We hope that one day it won’t be a big deal. No story will be written, no video produced. Move along folks, nothing to see here.
But in the meantime, it’s an encouraging step in the right direction to see the new Cowichan Secondary School go with gender neutral washrooms over the traditional binary male/female toilets.
We can only hope that more public washrooms in all scenarios start to be built in this manner, until we are no longer surprised by the idea.
There’s no particularly good reason that washrooms need to be segregated by gender. Not if we build them thoughtfully, with respect and privacy in mind, as is going to be done at the new Cowichan Secondary. And isn’t that something we’d all like to experience in a public restroom?
Traditional public washrooms of any size (that include more than one toilet) would expect men to endure little privacy as they use a bank of open urinals, with additional stalls open at the top and bottom on all sides. In a women’s bathroom one can expect to see lines of the same stalls.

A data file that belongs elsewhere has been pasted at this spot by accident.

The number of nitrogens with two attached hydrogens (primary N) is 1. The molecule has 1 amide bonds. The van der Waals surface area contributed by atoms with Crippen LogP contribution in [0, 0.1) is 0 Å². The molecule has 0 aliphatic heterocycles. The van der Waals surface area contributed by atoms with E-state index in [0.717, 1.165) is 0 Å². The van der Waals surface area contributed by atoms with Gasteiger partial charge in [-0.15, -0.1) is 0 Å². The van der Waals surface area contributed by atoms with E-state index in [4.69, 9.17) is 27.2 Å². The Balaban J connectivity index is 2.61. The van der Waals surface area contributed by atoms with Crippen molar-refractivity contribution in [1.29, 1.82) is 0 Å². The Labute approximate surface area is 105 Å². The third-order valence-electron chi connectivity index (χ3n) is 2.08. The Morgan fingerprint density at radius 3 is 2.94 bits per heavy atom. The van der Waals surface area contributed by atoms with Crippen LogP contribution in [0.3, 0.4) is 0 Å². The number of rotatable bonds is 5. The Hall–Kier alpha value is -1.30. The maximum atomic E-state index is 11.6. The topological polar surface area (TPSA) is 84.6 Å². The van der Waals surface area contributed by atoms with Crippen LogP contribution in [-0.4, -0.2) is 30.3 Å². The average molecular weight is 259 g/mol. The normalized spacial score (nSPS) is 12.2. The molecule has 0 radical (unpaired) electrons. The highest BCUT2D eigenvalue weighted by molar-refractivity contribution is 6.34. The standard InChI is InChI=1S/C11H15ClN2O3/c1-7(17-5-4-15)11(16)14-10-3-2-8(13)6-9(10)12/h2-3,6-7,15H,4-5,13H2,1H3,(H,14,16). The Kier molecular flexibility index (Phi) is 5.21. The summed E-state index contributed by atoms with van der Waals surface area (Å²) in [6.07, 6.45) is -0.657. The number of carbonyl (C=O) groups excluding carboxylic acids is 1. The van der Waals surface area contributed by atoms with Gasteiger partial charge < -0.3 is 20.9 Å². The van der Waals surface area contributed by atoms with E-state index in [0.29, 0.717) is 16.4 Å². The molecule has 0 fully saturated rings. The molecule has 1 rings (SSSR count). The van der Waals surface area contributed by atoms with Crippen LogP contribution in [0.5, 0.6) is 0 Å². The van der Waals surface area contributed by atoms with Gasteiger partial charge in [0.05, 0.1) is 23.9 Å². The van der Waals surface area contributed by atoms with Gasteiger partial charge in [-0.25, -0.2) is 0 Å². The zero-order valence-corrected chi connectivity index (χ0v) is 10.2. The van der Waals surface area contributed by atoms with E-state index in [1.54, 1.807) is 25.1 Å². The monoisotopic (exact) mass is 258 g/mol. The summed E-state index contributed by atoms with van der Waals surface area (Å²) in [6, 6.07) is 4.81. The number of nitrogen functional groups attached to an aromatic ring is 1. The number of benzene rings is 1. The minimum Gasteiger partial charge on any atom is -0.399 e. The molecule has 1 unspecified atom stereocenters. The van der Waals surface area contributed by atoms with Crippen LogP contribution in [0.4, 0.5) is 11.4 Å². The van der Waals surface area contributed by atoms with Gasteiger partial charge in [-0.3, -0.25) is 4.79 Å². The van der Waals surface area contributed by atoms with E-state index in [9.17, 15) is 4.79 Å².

Imagine now having some kind of medical condition and being subject to so little privacy, where everything you do in your stall echoes through the space — your private business amplified by the design specs.
And that’s to say nothing of how daunting it can be for those who are trans or non-binary just to simply be able to use the toilet when our very construction excludes rather than includes, forcing an either/or choice on which individuals will be publicly judged.
Women’s washrooms are also often the de facto family washroom, for people with younger children that need some supervision. And the seemingly inevitable line-ups to use the facilities are the stuff of comedy routines.
In the new washrooms in the works at the high school, individual toilets will be completely enclosed with floor to ceiling walls. About time! This takes care of everyone’s privacy concerns, and worries about potential embarrassment with different genders using the same toilets.
This new design shouldn’t take much adjustment, as this is how bathrooms in people’s houses are constructed — gender neutral spaces enclosed by walls for privacy.
And everyone can stand together at a communal sink.
A number of our Cowichan Valley communities could really use more public bathrooms for people to use when they are out and about. Should new washrooms be on the agenda, gender neutral with added privacy is the way to go.